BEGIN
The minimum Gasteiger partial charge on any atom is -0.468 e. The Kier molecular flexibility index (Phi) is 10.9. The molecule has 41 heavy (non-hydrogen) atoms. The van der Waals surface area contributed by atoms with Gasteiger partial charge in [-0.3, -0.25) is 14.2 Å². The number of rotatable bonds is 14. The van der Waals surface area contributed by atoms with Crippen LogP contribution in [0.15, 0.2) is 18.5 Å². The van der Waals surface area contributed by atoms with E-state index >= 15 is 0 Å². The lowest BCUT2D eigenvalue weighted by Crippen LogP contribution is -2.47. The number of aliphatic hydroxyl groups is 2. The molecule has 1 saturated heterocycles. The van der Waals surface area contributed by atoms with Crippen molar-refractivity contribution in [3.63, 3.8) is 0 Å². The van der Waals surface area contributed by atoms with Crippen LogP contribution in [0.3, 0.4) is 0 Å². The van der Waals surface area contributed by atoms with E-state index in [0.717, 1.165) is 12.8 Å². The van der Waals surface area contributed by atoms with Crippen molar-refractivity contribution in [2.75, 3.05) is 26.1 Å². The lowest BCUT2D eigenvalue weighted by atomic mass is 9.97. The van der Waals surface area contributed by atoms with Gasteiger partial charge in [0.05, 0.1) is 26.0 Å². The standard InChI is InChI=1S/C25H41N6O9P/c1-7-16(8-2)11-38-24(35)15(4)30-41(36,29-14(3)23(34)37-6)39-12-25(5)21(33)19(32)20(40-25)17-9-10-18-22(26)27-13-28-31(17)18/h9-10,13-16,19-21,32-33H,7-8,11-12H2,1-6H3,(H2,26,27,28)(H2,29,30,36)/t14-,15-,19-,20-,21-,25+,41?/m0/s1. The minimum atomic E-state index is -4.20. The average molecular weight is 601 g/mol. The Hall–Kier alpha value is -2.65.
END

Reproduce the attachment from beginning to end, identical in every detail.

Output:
The minimum Gasteiger partial charge on any atom is -0.468 e. The Kier molecular flexibility index (Phi) is 10.9. The molecule has 41 heavy (non-hydrogen) atoms. The van der Waals surface area contributed by atoms with Gasteiger partial charge in [-0.3, -0.25) is 14.2 Å². The number of rotatable bonds is 14. The van der Waals surface area contributed by atoms with Crippen LogP contribution in [0.15, 0.2) is 18.5 Å². The van der Waals surface area contributed by atoms with E-state index >= 15 is 0 Å². The lowest BCUT2D eigenvalue weighted by Crippen LogP contribution is -2.47. The number of aliphatic hydroxyl groups is 2. The molecule has 1 saturated heterocycles. The van der Waals surface area contributed by atoms with Crippen molar-refractivity contribution in [3.63, 3.8) is 0 Å². The van der Waals surface area contributed by atoms with Crippen LogP contribution in [0.3, 0.4) is 0 Å². The van der Waals surface area contributed by atoms with E-state index in [0.717, 1.165) is 12.8 Å². The van der Waals surface area contributed by atoms with Crippen molar-refractivity contribution in [2.75, 3.05) is 26.1 Å². The lowest BCUT2D eigenvalue weighted by atomic mass is 9.97. The van der Waals surface area contributed by atoms with Gasteiger partial charge in [0.05, 0.1) is 26.0 Å². The standard InChI is InChI=1S/C25H41N6O9P/c1-7-16(8-2)11-38-24(35)15(4)30-41(36,29-14(3)23(34)37-6)39-12-25(5)21(33)19(32)20(40-25)17-9-10-18-22(26)27-13-28-31(17)18/h9-10,13-16,19-21,32-33H,7-8,11-12H2,1-6H3,(H2,26,27,28)(H2,29,30,36)/t14-,15-,19-,20-,21-,25+,41?/m0/s1. The minimum atomic E-state index is -4.20. The average molecular weight is 601 g/mol. The Hall–Kier alpha value is -2.65.